A sculpture by Michelangelo, which has been seen by “three people and a dog”, is expected to attract thousands more – as one of the star attractions of a redeveloped Royal Academy.
The Royal Academy Of Arts, in London, has undergone a huge transformation by architect Sir David Chipperfield as part of is 250th anniversary year.
One of the sculptures on display in the permanent galleries is Michelangelo’s the Taddei Tondo, a marble carving of the baby Jesus, Mary and the young St John the Baptist.
The work is considered to be one of the “greatest works of sculpture in the UK”.
Royal Academy president Christopher Le Brun joked that the sculpture, until now, had been visited by “three people and a dog”.
“We own the Taddei Tondo by Michelangelo which formerly has been seen rather modestly and quietly, visited by three people and a dog.
“I hope it will now be seen by many thousands of people because it is one of the greatest sculptures in this country,” he added.
Royal Academy chief executive Charles Saumarez Smith said that the work had been on display in a private space before it was placed in public galleries, but not in the right place.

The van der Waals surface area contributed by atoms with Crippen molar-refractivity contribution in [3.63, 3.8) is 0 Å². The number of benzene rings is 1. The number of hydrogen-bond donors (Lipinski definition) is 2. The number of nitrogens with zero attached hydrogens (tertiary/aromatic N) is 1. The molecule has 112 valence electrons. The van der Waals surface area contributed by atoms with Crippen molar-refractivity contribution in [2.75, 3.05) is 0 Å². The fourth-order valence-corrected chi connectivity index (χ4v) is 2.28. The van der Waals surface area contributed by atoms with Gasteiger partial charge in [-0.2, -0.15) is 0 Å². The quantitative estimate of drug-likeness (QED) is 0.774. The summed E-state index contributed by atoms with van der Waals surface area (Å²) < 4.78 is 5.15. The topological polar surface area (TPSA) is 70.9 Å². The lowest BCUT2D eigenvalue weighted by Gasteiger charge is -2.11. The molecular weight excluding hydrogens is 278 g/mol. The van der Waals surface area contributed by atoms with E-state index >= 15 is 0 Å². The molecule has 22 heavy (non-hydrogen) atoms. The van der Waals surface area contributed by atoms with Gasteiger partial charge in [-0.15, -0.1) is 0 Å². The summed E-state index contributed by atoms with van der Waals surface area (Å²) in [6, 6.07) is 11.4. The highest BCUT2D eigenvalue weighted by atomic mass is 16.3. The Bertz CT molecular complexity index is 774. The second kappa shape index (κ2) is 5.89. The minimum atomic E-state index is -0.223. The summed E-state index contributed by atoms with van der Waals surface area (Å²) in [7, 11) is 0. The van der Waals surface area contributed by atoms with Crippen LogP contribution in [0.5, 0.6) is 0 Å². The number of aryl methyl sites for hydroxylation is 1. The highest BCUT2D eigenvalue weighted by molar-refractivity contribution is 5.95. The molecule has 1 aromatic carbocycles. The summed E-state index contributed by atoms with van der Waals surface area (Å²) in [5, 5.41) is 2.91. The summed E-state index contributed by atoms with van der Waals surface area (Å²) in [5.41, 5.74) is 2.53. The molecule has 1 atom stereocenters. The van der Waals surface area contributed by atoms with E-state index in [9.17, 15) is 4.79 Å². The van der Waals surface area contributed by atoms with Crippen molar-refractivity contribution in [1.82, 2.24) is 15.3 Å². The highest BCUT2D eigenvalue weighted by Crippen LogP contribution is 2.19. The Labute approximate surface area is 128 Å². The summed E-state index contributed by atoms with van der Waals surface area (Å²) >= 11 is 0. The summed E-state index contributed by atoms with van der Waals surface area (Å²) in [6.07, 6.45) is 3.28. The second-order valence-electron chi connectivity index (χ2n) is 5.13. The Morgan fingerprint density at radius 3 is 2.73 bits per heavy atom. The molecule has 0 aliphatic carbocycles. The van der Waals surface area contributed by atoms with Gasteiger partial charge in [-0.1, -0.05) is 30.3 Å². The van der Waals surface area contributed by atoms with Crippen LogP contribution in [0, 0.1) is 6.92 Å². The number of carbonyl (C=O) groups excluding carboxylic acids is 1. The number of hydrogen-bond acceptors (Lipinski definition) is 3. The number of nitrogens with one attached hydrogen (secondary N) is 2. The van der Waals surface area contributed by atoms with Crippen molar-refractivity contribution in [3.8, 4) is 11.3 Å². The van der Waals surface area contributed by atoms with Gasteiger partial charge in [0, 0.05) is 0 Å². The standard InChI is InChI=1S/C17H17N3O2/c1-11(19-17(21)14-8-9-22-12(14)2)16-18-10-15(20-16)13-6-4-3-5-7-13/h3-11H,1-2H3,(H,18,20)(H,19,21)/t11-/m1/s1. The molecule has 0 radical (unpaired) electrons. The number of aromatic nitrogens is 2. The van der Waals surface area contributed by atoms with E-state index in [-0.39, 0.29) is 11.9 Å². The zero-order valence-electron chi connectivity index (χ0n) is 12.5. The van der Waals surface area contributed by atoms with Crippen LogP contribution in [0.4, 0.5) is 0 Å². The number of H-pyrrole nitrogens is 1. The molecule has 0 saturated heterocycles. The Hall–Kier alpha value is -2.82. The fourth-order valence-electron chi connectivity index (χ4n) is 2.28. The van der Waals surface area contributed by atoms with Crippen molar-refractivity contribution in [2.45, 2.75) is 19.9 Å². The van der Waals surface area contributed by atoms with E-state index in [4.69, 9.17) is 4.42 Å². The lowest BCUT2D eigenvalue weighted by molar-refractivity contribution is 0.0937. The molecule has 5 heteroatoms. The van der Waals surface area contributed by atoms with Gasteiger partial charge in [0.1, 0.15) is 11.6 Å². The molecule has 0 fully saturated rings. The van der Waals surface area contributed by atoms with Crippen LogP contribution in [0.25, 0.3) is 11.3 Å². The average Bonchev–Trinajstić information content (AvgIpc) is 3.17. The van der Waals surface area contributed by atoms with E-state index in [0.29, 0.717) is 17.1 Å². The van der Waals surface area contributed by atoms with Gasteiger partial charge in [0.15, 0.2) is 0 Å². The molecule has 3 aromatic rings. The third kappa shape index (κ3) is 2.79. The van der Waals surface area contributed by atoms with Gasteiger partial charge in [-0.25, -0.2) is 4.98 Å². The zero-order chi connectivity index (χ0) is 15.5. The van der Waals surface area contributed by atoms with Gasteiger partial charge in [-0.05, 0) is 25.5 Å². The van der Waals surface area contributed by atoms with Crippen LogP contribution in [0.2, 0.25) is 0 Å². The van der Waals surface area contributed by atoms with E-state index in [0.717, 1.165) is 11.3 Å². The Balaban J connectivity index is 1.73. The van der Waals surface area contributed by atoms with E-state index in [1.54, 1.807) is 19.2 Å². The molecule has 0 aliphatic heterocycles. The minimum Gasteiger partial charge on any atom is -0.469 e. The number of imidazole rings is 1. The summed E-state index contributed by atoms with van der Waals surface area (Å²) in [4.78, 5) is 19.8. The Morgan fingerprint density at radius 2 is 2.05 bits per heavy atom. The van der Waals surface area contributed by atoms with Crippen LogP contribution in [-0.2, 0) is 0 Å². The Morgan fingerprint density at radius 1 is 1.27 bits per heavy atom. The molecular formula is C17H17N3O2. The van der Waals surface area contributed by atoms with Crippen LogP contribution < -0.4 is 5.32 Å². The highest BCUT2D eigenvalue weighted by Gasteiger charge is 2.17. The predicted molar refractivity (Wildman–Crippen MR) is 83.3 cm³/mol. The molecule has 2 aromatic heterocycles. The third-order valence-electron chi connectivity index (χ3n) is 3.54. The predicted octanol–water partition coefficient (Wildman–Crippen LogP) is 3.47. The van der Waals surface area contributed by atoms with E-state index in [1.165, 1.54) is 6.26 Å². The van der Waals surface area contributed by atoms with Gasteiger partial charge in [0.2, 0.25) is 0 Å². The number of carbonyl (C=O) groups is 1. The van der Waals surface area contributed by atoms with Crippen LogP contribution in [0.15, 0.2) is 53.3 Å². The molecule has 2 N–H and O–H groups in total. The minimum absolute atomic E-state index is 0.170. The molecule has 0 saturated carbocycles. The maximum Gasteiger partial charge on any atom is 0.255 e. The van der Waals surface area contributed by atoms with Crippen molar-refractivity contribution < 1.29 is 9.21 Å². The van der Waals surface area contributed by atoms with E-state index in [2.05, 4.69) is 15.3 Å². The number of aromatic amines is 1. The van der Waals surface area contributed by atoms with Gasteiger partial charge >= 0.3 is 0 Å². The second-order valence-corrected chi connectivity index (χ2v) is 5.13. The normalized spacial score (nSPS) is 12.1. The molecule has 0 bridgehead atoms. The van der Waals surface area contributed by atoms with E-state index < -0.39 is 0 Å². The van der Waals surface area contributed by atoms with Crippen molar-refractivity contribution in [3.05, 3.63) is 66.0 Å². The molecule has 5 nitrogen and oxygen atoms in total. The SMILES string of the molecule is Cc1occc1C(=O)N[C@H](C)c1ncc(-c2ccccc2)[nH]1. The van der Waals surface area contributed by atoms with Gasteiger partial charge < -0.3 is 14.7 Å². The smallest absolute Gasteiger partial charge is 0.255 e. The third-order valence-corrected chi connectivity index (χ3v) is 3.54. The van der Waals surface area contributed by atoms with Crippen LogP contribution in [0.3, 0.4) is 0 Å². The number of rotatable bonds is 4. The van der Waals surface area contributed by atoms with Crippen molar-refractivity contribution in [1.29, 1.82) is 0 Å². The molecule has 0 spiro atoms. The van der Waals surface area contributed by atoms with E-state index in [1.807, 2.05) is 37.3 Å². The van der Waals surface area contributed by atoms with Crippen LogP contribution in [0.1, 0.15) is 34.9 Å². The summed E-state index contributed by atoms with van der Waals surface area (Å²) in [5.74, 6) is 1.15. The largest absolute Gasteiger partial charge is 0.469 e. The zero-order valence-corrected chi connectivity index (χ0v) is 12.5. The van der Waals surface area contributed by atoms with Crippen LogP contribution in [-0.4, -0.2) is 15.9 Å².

He said that the new redevelopment would put the Royal Academy, famous for its Summer Exhibition, on the “tourist map” – partly thanks to works by artists like Michelangelo.
“It’s one of the great Michelangelos … I certainly would like to think that this building would give us at least another 500,000 (visitors) a year,” he said.
“If you have a Michelangelo on display permanently, people come to see a Michelangelo and everything else at the same time.”
The redevelopment, which includes a bridge linking two buildings and creating a new route between Piccadilly and Mayfair, has been funded with a £12.7 million grant from the National Lottery.
An auditorium includes seats sponsored by the likes of artist Tracey Emin and former chancellor George Osborne.
The Academy opens its new buildings to the public on Saturday.